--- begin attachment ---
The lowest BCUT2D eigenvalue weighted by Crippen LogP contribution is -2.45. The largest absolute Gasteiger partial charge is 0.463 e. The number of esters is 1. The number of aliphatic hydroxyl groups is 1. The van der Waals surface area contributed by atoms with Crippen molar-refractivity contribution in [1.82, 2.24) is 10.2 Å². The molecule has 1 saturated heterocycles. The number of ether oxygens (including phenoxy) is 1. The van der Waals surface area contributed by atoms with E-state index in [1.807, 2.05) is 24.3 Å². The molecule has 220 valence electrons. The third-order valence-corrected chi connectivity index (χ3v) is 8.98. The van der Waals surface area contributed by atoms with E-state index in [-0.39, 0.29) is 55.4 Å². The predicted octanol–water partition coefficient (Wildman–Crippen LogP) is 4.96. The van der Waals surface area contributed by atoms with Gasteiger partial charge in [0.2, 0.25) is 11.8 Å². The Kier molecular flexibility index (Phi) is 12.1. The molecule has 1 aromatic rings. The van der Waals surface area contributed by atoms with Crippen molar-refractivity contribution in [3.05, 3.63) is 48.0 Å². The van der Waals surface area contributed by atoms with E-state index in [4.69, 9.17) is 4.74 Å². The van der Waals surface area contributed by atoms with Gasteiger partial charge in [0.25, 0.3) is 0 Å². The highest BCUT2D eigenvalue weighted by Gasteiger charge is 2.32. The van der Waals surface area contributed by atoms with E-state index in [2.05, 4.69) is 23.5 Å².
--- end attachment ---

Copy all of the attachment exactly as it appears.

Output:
The lowest BCUT2D eigenvalue weighted by Crippen LogP contribution is -2.45. The largest absolute Gasteiger partial charge is 0.463 e. The number of esters is 1. The number of aliphatic hydroxyl groups is 1. The van der Waals surface area contributed by atoms with Crippen molar-refractivity contribution in [1.82, 2.24) is 10.2 Å². The molecule has 1 saturated heterocycles. The number of ether oxygens (including phenoxy) is 1. The van der Waals surface area contributed by atoms with E-state index in [1.807, 2.05) is 24.3 Å². The molecule has 220 valence electrons. The third-order valence-corrected chi connectivity index (χ3v) is 8.98. The van der Waals surface area contributed by atoms with E-state index in [-0.39, 0.29) is 55.4 Å². The predicted octanol–water partition coefficient (Wildman–Crippen LogP) is 4.96. The van der Waals surface area contributed by atoms with Gasteiger partial charge in [0.2, 0.25) is 11.8 Å². The Kier molecular flexibility index (Phi) is 12.1. The molecule has 1 aromatic rings. The van der Waals surface area contributed by atoms with Crippen molar-refractivity contribution in [3.05, 3.63) is 48.0 Å². The van der Waals surface area contributed by atoms with E-state index in [4.69, 9.17) is 4.74 Å². The van der Waals surface area contributed by atoms with Gasteiger partial charge in [0.25, 0.3) is 0 Å². The highest BCUT2D eigenvalue weighted by Gasteiger charge is 2.32. The van der Waals surface area contributed by atoms with E-state index in [2.05, 4.69) is 23.5 Å².